Hackney Council has taken criticism for continuing to make arguments in court around the possession order of a man’s room in a homeless hostel during the lockdown and its associated ban on evictions.
Highly-placed sources within the council have told the Citizen that the Town Hall’s own administration did not know its legal department was continuing to make such arguments in court, in a case of the “left hand not knowing what the right hand was doing”.
The sources characterised the department’s attitude to the case as “we’ve started, so we might as well finish”.
The council issued a claim for possession of Kevin Okoro’s room at the Shuttleworth Hotel back in December, as well as seeking payment of rent arrears and damages for its use and occupation.
The case set a legal precedent in May, after it became central to an argument over whether Mr Okoro’s appeal against the council’s possession order, an order which in normal times could lead to his eviction, could be heard during the legal lockdown.
Mr Okoro, who was being supported by Hackney Community Law Centre (HCLC), argued that appeals such as his own should be included in the three-month stay of proceedings on possession cases – put in place to protect tenants’ homes while the government public health guidance required them to stay home, extended today by government until 23 August.
The Town Hall argued that appeals could in fact be heard during the ban, an argument which, if successful, could have allowed Mr Okoro’s appeal to continue to be heard during the lockdown, though he still would not have been evicted before the original expiration date of the ban (25 June), with all such enforcement suspended.
The council today said that it had no intention at any point of evicting Mr Okoro in the current circumstances.
A London Renters Union spokesperson said: “The wording of the government’s eviction ban makes it absolutely clear that the ban covers all eviction proceedings.
“Hackney Council have gone to the appeal court and argued the opposite position. No one made them do this, and they should apologise.
“The coronavirus crisis is not over. If the council is pushing forwards legal action against its own vulnerable tenants, it is jeopardising their safety, and the safety of the borough.”
The Town Hall has made strong calls for central government to extend the eviction ban for tenants in the private rented sector and has put in place sweeping measures to support their own vulnerable commercial and residential tenants during the pandemic.
The council has since welcomed the ruling disagreeing with its own arguments – statements which HCLC staff, upon hearing them soon after fighting the council in court on the case, branded “counterintuitive”.
HCLC stresses that the Town Hall was under no legal obligation to fight the opposing view, and was free to have made submissions fully agreeing to suspend Mr Okoro’s appeal and others like them during legal lockdown.
HCLC’s Nathaniel Mathews, who represents Mr Okoro, said that the council’s calls for the moratorium on evictions of private sector tenants to be extended beyond 25 June in order to prevent homelessness were “commendable”, while pointing out that: “Exactly the same argument can and will apply in relation to social tenants.”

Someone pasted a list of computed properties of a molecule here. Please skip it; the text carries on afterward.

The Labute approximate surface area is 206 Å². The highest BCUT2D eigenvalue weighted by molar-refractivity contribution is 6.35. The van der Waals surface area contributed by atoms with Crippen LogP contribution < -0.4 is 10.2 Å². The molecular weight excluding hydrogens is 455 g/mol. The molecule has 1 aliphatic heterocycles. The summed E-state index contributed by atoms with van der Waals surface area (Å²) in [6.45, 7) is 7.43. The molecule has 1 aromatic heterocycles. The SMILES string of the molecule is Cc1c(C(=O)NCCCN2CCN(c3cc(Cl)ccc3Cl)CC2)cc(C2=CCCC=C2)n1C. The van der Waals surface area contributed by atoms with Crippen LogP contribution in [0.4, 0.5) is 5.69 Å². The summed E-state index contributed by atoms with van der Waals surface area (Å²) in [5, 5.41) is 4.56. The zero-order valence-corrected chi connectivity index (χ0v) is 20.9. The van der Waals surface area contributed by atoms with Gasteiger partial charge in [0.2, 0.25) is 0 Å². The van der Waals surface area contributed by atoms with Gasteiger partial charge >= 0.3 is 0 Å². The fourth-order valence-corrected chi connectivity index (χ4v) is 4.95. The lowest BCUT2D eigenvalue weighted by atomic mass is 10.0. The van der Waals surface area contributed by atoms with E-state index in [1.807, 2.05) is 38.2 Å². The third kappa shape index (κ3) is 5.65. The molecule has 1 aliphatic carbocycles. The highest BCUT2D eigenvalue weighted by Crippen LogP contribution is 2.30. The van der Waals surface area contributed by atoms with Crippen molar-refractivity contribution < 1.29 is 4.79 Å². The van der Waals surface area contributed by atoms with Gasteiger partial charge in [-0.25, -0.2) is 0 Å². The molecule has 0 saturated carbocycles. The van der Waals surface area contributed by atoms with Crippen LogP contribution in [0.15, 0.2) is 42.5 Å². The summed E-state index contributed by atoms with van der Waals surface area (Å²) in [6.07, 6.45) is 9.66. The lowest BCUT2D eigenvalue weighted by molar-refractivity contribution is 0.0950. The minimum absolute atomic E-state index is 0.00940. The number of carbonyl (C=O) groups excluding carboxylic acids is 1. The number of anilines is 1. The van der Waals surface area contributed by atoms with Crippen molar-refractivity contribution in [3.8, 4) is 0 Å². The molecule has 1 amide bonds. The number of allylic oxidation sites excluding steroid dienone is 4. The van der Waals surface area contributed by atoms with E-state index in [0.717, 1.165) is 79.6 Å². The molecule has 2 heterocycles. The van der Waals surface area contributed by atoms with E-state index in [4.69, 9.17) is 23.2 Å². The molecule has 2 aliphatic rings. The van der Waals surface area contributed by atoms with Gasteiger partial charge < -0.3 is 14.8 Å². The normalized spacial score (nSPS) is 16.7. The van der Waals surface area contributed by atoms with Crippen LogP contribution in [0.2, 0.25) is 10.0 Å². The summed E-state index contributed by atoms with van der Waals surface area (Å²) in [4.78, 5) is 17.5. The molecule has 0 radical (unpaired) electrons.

Mathews has been at the forefront of criticism of central government over fears that, when possession hearings start again, the duty solicitor scheme giving tenants much needed legal advice before their hearing may remain suspended, leading to a likely increase in evictions.
This is due to the courts believing that in-person hearings will be unsafe due to the coronavirus, preferring to hold them remotely.
Mathews said: “We welcome the additional protection for renters who are in danger of losing their homes because of coronavirus, which the Court of Appeal’s decision affords.
“But I feel sick at the thought that vulnerable tenants, who will struggle to deal with remote hearings, will be deprived of a free duty solicitor. Sometimes it feels like one step forward and two steps back.”
In response to the LRU’s calls for an apology, the council has stressed that it was “effectively” instructed by the judge to make these arguments when written submissions setting out the relevant legal arguments regarding whether appeals could proceed were asked for by the court.
The Town Hall had no comment to make on the statements from the sources within the council.
A council spokesperson said: “We welcome the ruling in this case – Hackney has been clear throughout the coronavirus crisis that the safety of our residents is paramount and that no evictions should take place during the lockdown period.
“This case and Mr Okoro’s appeal predate the coronavirus pandemic. When the ban on evictions was introduced the hearing was automatically deferred by the court until the end of June.
“However, the court then asked legal representatives for both parties to make written submissions setting out the relevant legal arguments regarding whether appeals could proceed and this was referred to the Court of Appeal to settle the point of law.
“Throughout, this has been a process driven by the courts to determine the status of the eviction ban in relation to appeals.
“At no point have we had any intention of proceeding with an eviction in the current circumstances and we welcome the verdict and the clarity it provides for similar cases and residents concerned about having somewhere safe to stay.
“We have been at the forefront of this issue since the beginning of the coronavirus pandemic – pausing evictions in our own council homes even before the eviction freeze introduced by the government, and calling for an extension of the existing ban on evictions for private renters.”